My trip to London started Friday night, when I realized I hadn’t installed our new VPN client. Since I’d be out of the office all week, I thought it a good idea to actually have access to the company network while I’m gone. Though I wasn’t thrilled about driving to the office at 10:30 on a Friday night, all I had to do was install one application.
First my computer didn’t want to “see” the right directory on the network – it was apparently confused that it was actually “online”. At this point, I made the dreaded call: to the IT guy who was on vacation. I didn’t want to do it, actually hated myself for doing it (I pride myself on being pretty independent as far as computer use goes) – but I needed the &$!$@* VPN client.
Forty-five minutes later, we’d removed and reinstalled the drivers for the ethernet card, rebooted twice, and finally got to install the software. Scott, our I.T. director, is a saint. He even gave me updates on the Yankees/Angels game while we waited for the machine to reboot, reload, crash…
Miraculously, when I got home everything worked – plugged it into the home network and was able to do everything over DSL.
But all was not right.
Yesterday afternoon, I tried to download my e-mail from the flight club before boarding the plane for London. Repeated calls resulted in “error 720: the computers can’t agree on a PPP protocol to use.”
Frustrated but figuring it to be a temporary thing, I packed up and watched the end of the Stanford/N.D. game. (Mom & Dad were at the game, and got to see a N.D. victory for the first time in years!) I landed in London this morning, get to the hotel and dial the local London POP for AT&T. Same error message. I tried manipulating every single dial-up networking setting: error control, flow control, IP compression, you name it. Nothing helped.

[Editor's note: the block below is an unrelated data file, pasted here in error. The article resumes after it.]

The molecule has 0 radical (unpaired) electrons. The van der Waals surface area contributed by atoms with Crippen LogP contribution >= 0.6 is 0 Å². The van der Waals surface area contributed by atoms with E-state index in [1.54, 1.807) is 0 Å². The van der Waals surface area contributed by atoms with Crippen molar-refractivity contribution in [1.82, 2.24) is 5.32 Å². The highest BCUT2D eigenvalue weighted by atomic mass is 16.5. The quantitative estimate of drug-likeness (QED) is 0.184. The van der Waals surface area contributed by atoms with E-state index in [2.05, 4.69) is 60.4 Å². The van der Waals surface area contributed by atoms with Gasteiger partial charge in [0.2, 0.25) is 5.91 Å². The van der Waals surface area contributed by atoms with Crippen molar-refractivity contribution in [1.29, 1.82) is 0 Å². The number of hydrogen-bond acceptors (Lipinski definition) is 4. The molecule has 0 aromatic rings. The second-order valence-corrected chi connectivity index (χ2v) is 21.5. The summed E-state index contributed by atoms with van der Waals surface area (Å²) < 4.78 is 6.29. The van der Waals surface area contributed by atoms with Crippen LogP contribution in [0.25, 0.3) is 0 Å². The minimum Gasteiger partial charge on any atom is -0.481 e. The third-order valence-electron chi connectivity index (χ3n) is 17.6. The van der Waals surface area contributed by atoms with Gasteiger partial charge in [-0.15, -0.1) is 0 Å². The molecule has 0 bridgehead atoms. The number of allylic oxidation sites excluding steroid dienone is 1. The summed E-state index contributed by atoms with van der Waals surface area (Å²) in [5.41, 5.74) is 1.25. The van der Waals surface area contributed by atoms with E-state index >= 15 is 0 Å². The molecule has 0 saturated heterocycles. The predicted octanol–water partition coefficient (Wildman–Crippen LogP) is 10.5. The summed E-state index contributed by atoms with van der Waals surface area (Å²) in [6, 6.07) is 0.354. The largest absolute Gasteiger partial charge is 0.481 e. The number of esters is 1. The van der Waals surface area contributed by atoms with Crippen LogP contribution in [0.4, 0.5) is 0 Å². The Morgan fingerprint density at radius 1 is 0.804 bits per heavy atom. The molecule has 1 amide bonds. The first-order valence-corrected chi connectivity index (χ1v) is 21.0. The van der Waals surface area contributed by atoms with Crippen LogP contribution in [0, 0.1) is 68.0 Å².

There’s an Internet cafe across the street from the hotel, so I was able to fire up the ethernet connection and search Google for some help. I found it: here and here (but not, interestingly enough, here). The solution? Simple, really: just remove and reinstall TCP /IP.
At this point, I’m wondering whether I somehow missed Jenny or Ernie messing with my equipment… as much as I despise my Gateway laptop, I’d been able to avoid problems like this in the past. In any event, I managed to remove TCP/IP, reboot, reinstall TCP/IP, reboot, and (cue drum roll) – it works!
Simple! Just three hours (cumulatively) spent over a weekend when I could’ve dealt without annoying Windows problems.